The petro-graphical definition of bauxite is a chemical weathering product, an ore that contains a minimum of 50% of alumina hydroxides. In order for the bauxite to be designated commercial grade, extracting the alumina must be economical. More than 90% of the world's bauxite reserves, called laterite bauxites, are concentrated in tropical and subtropical regions from approximately 60 million years ago.
Large deposits are found in Australia, South-East Asia, South America and India. They are located beneath the surface and are extracted through the open pit mining method. In the Caribbean, as well as in Southern Europe, bauxite is found in smaller pocket deposits where they accumulated on carbonate rocks to form bauxites.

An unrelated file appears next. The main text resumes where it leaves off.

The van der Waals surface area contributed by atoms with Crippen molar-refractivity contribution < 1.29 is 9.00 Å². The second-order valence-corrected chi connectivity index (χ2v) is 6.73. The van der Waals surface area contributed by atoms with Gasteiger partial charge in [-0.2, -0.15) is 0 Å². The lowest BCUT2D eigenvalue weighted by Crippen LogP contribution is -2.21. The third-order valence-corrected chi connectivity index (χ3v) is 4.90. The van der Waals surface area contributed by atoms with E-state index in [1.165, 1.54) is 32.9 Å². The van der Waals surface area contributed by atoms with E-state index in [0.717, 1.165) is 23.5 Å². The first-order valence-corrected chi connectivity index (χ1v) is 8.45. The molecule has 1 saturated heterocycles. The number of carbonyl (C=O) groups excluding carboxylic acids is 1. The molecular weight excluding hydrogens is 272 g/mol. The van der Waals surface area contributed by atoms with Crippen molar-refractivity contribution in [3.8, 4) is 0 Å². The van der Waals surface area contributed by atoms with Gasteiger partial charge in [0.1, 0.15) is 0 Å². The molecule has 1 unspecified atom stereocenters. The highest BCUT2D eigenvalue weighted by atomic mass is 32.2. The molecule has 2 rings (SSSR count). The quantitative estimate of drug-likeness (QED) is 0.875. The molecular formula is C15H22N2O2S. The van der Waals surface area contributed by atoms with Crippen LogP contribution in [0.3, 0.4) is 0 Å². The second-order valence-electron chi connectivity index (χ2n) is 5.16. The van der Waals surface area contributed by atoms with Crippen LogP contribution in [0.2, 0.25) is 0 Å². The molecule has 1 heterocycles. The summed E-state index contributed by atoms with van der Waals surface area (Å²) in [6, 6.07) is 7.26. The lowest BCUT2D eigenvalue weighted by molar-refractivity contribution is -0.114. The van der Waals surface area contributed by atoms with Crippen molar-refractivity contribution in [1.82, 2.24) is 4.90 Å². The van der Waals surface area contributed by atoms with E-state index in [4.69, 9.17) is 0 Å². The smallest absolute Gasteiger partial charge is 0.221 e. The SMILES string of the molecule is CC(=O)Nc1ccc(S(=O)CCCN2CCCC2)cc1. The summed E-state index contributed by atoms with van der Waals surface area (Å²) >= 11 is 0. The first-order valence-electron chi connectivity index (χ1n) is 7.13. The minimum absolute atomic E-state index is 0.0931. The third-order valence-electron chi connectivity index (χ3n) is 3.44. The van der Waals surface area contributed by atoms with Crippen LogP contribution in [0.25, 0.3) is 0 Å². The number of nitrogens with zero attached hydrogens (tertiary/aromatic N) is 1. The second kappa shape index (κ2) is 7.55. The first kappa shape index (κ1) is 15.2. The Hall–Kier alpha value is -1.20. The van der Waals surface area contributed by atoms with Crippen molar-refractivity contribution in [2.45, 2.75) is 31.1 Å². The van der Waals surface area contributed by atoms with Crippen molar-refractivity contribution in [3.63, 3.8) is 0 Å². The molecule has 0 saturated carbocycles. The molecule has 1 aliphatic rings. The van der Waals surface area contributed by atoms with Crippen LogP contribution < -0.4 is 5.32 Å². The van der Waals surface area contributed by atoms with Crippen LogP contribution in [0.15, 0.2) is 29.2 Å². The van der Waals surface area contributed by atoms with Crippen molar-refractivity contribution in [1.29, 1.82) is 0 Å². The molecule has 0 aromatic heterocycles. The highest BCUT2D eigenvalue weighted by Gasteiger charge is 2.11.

Although demands for bauxite are growing, China is optimistic about its continued availability. Bauxite deposits might be about 70 billion tons. We'd probably be able to process about half of that - the rest would be too difficult to get to without significant improvement of the infrastructure. The world consumed about 260 to 270 metric tons last year. At that rate of consumption, we should be able to meet our demands for the next 250-300 years.
The process for mining bauxite is not complex. Unlike ores from base metals, the grade of most bauxite found through mining is acceptable. Bauxites of Brazil, South-East Asia, as well as some types found in Australia and China, need up-grading from the crude ore. This is achieved by washing and screening, and then the super-fine fractions (clayey components) are removed. The yield of the concentrate (industrial grade ore) is between 40 and 60%.